California Gov. Jerry Brown, D, has vetoed a bill that would have affected estate planning for some married couples and might have affected couples’ interest in private long-term care insurance (LTCI).

The bill, state Senate Bill 1124, would have helped California residents who use Medicaid to pay for care.

California now lets the state’s Medicaid program — Medi-Cal — do what it can to bill the estates of enrollees who die for money spent on Medi-Cal benefits. Medi-Cal can also try to recover from those enrollees’ spouses. The state requires Medi-Cal to waive claims against a surviving spouse if it finds that enforcing a claim would cause substantial hardship to other dependents, heirs or survivors.

State legislative analysts reported that Medi-Cal spent about $56 billion in 2012-2013 and recovered only about $59 million through the estate recovery program.

S.B. 1124 would have limited Medi-Cal to making the estate recovery efforts that federal law requires it to make. The bill would have let Medi-Cal continue to try to recover money spent on Medicaid benefits from the assets of dead enrollees who used Medicaid to pay for nursing home services. The bill would have forbidden the state from trying to recover from the assets of dead enrollees who had used Medi-Cal to pay for acute health care services.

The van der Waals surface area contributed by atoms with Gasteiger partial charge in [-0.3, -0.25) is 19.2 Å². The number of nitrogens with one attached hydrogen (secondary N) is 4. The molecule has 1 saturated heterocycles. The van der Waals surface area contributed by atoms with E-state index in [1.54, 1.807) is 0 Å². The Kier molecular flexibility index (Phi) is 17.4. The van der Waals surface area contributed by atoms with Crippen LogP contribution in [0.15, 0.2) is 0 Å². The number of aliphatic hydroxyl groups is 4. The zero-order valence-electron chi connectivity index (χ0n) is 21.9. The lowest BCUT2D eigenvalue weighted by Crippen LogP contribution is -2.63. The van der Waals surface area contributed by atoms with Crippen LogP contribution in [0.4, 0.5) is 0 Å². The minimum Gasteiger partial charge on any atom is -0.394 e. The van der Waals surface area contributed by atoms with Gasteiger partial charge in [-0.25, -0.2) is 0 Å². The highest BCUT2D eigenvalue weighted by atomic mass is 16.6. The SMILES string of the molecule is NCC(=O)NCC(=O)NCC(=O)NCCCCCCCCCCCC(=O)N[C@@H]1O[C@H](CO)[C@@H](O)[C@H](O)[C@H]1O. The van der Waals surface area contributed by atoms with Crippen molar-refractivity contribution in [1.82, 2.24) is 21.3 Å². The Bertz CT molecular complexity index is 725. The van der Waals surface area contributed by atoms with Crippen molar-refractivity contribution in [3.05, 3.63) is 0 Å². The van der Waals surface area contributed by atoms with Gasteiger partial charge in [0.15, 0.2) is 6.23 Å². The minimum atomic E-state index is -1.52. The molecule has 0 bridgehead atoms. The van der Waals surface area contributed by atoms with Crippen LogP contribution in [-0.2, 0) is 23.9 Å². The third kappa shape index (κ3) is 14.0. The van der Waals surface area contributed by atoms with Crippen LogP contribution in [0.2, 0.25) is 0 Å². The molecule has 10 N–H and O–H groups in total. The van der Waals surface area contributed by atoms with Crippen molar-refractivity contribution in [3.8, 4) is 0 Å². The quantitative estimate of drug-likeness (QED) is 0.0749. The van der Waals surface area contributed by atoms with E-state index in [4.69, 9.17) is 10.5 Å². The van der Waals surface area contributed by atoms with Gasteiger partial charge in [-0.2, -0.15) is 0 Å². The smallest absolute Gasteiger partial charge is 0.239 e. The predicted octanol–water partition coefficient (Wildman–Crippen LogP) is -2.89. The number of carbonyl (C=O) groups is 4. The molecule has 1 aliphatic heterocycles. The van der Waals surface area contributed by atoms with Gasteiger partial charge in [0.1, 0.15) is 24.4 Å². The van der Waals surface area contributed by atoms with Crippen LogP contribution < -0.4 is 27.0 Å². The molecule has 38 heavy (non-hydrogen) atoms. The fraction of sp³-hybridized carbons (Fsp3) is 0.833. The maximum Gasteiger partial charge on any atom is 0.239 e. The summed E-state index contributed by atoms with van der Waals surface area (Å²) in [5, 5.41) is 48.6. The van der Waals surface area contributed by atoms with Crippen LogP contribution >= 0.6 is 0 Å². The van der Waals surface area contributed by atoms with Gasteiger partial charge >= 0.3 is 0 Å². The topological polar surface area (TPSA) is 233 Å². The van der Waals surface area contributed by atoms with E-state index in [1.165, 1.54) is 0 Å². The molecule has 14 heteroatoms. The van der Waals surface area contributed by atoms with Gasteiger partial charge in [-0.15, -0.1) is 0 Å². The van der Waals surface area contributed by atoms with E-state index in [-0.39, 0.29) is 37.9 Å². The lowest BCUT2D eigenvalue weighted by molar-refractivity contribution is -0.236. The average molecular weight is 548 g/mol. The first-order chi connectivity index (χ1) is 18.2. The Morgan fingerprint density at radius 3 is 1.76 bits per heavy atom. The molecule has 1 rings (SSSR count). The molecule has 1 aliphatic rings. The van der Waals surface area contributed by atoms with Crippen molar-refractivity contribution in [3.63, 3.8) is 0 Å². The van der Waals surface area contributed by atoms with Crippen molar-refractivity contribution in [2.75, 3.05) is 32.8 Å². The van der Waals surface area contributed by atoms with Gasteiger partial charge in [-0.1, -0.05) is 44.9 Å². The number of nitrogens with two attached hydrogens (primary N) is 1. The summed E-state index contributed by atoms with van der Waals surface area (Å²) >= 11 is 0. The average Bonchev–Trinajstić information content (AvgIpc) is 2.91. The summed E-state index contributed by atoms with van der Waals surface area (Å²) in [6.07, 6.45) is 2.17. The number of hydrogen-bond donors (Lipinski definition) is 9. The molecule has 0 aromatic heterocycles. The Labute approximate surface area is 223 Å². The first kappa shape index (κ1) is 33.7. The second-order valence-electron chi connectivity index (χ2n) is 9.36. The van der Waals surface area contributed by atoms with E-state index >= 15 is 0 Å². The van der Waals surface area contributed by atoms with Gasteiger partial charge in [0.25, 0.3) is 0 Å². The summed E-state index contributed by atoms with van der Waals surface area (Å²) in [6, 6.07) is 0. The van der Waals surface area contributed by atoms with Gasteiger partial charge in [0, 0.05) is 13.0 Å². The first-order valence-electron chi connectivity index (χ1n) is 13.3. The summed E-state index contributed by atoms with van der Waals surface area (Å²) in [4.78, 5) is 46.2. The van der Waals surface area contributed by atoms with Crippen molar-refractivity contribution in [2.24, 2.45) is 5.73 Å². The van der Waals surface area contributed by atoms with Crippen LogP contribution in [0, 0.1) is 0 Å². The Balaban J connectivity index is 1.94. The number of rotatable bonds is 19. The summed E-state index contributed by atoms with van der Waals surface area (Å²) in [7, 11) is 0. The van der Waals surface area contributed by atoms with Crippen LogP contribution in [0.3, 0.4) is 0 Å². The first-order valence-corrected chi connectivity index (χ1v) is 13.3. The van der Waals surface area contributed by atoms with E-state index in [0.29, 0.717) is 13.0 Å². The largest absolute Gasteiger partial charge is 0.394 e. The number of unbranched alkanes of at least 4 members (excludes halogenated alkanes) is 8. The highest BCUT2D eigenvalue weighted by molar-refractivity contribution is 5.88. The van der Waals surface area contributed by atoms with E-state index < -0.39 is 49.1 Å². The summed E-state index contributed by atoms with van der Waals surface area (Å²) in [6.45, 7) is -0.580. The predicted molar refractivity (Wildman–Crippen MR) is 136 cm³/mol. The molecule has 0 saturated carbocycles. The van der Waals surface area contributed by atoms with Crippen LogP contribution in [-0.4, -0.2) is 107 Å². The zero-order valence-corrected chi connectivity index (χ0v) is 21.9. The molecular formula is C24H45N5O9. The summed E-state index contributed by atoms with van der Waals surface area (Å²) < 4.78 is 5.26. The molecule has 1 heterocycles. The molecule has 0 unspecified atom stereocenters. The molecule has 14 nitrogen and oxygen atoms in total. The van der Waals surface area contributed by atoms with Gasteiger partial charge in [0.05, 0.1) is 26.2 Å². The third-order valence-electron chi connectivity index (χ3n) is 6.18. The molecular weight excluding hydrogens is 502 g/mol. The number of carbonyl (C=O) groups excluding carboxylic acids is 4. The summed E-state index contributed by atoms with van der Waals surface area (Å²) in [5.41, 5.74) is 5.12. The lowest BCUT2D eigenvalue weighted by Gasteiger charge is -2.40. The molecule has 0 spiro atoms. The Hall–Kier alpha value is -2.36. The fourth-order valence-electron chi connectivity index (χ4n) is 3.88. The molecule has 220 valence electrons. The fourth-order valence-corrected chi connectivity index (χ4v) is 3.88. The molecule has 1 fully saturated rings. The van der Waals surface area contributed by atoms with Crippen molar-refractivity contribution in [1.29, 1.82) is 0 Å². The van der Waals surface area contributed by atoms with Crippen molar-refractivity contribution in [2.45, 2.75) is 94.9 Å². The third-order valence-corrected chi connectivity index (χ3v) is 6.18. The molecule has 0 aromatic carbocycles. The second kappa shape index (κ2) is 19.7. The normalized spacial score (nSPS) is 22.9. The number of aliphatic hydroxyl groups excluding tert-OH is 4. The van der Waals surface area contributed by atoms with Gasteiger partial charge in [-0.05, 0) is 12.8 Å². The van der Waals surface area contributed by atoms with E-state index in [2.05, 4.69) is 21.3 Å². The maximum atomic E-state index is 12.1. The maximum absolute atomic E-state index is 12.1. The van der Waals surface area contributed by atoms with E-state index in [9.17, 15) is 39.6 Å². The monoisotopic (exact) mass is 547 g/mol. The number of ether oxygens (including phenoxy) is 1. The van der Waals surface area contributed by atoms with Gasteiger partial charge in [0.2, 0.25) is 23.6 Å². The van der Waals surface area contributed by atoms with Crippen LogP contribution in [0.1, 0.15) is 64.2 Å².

The bill also would have eliminated estate recovery against the estate of a surviving spouse of a dead Medi-Cal enrollee after the surviving spouse died. It’s possible that this provision could have affected Medi-Cal efforts to collect long-term care expenses from the estate of a surviving spouse.

The bill was introduced by state Sen. Ed Hernandez, D-West Covina, Calif.

Supporters, including Consumers Union, argued that the state recovers little money from the estates of Medicaid enrollees, and that changing the law would eliminate a major barrier to enrolling older California homeowners in Medicaid. Today, supporters said, some older, low-income adults fear that signing up for Medicaid could lead to the loss of a home.

See also: State finds Medicaid expansion surprise

The California Department of Finance argued that changing the rules could eliminate a source of cash used to pay for care for other Medi-Cal enrollees.

Brown said in a veto message that providing more estate protection for Medi-Cal enrollees might be a reasonable policy goal.

“The cost of this change, however, needs to be considered alongside other worthwhile policy changes in the budget process next year,” Brown said.